headers and including

This is a discussion on headers and including within the C++ Programming forums, part of the General Programming Boards category; Hello.. When I write my programs I always include only file's header in each .cpp.. Is this a right way ...

  1. #1
    l2u
    l2u is offline
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    headers and including

    Hello..

    When I write my programs I always include only file's header in each .cpp.. Is this a right way to do it or should I include files in cpp file?

    For instance:

    test.cpp:

    Code:
    #include "test.h"
    
    ..
    test.h:

    Code:
    #ifndef _TEST_HEADER_
    #define _TEST_HEADER_
    
    #include <windows.h>
    #include <string>
    
    etc..
    #endif

  2. #2
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    This is the correct way to do it. Starting your macro name with an underscore is kind of unsafe though because those names are reserved to the compiler's implementation so they can already be used... I've never encountered that problem though.

  3. #3
    and the hat of wrongness Salem's Avatar
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    Normally I only put in the .h file what is necessary to include there if I need to include that file in other source files (stuff which wants to use what is in test.cpp).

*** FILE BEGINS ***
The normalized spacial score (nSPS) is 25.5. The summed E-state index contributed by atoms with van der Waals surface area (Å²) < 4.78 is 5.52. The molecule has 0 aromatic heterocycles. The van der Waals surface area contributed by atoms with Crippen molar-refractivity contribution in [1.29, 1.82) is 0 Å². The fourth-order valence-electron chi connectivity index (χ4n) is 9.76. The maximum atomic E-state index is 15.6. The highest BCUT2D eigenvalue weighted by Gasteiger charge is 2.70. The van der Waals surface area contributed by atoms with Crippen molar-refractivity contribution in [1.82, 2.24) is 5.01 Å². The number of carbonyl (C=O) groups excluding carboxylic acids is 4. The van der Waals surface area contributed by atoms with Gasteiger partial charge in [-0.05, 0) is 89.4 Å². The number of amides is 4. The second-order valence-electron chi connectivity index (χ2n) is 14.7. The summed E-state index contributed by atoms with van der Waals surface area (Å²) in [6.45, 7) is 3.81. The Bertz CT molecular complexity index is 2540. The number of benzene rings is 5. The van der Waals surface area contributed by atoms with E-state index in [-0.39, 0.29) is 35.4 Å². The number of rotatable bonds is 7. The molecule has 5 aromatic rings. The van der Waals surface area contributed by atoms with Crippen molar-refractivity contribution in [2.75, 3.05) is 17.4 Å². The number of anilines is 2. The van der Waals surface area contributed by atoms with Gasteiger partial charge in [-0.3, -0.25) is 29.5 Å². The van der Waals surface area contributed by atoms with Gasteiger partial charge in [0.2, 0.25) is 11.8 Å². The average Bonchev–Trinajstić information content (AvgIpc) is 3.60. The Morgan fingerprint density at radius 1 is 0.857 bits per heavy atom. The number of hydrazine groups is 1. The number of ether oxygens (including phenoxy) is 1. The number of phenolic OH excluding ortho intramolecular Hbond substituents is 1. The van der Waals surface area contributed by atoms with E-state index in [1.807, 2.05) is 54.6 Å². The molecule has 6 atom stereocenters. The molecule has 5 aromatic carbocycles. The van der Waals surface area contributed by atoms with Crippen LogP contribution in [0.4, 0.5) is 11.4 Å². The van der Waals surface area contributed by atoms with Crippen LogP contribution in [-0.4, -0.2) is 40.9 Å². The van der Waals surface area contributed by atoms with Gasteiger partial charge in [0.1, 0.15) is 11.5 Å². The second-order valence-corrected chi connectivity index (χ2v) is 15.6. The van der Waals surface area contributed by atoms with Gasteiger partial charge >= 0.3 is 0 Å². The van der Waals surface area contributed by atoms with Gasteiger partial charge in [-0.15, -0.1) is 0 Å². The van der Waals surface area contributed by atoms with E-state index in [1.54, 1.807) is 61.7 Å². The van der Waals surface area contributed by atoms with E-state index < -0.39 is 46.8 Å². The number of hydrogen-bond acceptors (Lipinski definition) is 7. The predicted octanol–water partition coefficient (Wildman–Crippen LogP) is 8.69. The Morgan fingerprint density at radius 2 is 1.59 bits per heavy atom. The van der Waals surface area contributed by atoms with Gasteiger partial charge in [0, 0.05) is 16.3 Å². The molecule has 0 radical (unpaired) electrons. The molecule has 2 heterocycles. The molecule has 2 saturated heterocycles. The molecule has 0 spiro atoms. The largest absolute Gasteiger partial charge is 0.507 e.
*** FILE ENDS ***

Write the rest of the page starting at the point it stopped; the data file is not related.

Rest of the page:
That way, I don't have to figure out all of the dependencies of test.h just to be able to use it.

    If for example I have
    Code:
    #ifndef _TEST_HEADER_
    #define _TEST_HEADER_
    
    #include <string>
    void myfunc ( std::string param );
    #endif
    Then I would only need <string> in there, and not windows.h.

    I shouldn't need to know (or care) that test.cpp needs windows.h, since it will include it if it needs to.
    I certainly don't want the excess baggage of windows.h just to be able to call a function in test.cpp


    Some people go to the other extreme of not having ANY include files in include files, and exposing the entire set of dependencies in every source file. This creates it's own maintenance problem of updating everywhere a file gets included should its dependencies change.

    It really depends how you value your traceability.

    So there you have it
    - include everything the .cpp also needs
    - include only what's necessary for the header itself
    - include nothing
    If you dance barefoot on the broken glass of undefined behaviour, you've got to expect the occasional cut.
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